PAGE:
Recently, a third type of asthma has been described after tests with bronchial provocation: after immediate or late reactions, individual patients may experience a relapse of asthma, especially at night, over the next few days without repeated contact with the allergen. This picture was described by Gandevia and Milne (1970), who used cedar wood, and Davies et al. (1974) using penicillin derivatives.  

It is still unknown whether this phenomenon can be explained by immunological concepts or, more likely, by the appearance of a state of bronchial lability, which then fluctuates under the influence of non-immune circadian rhythms, as is often the case with clinically severe asthma [Soutar et al., 1975]. So far, patients with this recurring asthma have not revealed any immunological features.  

Lymphocytes in atopic asthma

There is evidence that the formation of IgE antibodies is controlled and dependent on the normal function of T cells [Ogilvie, Love, 1974]. If this function is severely impaired, the IgE level is low. In patients with atony, in vitro indications of sensitization of lymphocytes were obtained [Richter, Naspitz, 1968; Brostoff, Roitt, 1969; Maini et al., 1971; Malley et al., 1971; Ricci, Romagnani, 1974].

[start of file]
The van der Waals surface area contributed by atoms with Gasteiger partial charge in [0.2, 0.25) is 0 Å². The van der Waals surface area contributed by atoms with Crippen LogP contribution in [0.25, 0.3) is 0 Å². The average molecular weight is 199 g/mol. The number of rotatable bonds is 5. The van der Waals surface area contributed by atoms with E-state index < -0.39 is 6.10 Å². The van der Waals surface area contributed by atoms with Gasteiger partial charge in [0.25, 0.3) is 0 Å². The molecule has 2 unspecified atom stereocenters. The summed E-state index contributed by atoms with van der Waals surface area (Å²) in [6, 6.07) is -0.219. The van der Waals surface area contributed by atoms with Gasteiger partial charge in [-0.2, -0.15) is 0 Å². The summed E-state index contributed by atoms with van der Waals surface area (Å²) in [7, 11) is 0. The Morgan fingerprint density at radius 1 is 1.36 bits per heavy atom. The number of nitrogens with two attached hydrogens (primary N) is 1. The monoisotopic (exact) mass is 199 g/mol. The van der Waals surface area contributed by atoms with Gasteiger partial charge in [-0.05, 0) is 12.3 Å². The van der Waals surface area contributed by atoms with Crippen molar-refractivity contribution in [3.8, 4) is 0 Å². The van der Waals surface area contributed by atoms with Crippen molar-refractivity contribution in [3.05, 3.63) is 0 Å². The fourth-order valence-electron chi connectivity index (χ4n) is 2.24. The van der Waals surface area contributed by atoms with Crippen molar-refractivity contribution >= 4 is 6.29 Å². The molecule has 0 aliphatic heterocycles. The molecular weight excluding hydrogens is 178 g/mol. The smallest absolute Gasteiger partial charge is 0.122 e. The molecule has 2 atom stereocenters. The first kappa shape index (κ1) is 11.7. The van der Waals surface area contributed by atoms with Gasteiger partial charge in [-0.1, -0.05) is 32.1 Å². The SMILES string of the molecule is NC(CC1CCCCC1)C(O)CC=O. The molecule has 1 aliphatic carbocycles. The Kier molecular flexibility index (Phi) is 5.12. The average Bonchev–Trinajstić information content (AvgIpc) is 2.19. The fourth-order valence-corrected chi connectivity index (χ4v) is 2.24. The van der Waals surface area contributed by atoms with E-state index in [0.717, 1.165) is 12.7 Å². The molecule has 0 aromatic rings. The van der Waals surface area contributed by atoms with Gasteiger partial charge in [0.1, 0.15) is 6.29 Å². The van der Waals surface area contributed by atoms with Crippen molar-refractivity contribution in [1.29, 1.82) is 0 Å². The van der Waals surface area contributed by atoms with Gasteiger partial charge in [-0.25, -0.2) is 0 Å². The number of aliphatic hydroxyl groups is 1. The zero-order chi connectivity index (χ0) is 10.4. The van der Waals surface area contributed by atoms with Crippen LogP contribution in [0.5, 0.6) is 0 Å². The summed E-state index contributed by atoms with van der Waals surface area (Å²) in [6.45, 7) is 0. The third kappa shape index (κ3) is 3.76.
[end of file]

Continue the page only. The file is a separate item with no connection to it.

These data do not necessarily contradict the assumption of partial T-cell deficiency in atopy. T-cell deficiency is known to be associated with an antibody response of low affinity, which is thought to play an important role in atopy [Soothill, 1974; Soothill et al., 1976]. Recently, apparently, successfully used extracts of sensitized lymphocytes (transfer factor) with very severe atopic eczema with lymphopepia.  

It should also be emphasized that, according to the theory of T-cell deficiency , it temporarily occurs in infancy and, thus, normal T-cell reactivity in adult patients does not refute this hypothesis. 

The recognized response of an organism depends on some of the variable factors listed below: 1. Physical and chemical properties of the antigen. 2. Dose, duration of contact and entrance gate of antigen. 3. Immunological reactivity of the body: a) the state of sensitization and immunity of the body in connection with previous contacts; b) the type of antibodies formed (IgE, IgG, IgA, SIgA, IgM) or the degree of sensitization of lymphocytes; c) a quantitative balance between these factors, especially between the reactivity of T and B cells and between local secretory IgA and IgE. 4. The quantitative ratio between antigen and antibodies. 

5. The presence of complement.
6. The nature of the tissue, that is, the target organs where the antigen and antibodies interact.
7. The nature and balance of pharmacological mediators released from tissues upon interaction of antigen with antibodies.
8. The effect of drugs that affect the effect of these mediators and regulate it.
9. Sequential events occurring in tissues after the induction of an inflammatory response (for example, swelling of capillary endothelium and platelet aggregation).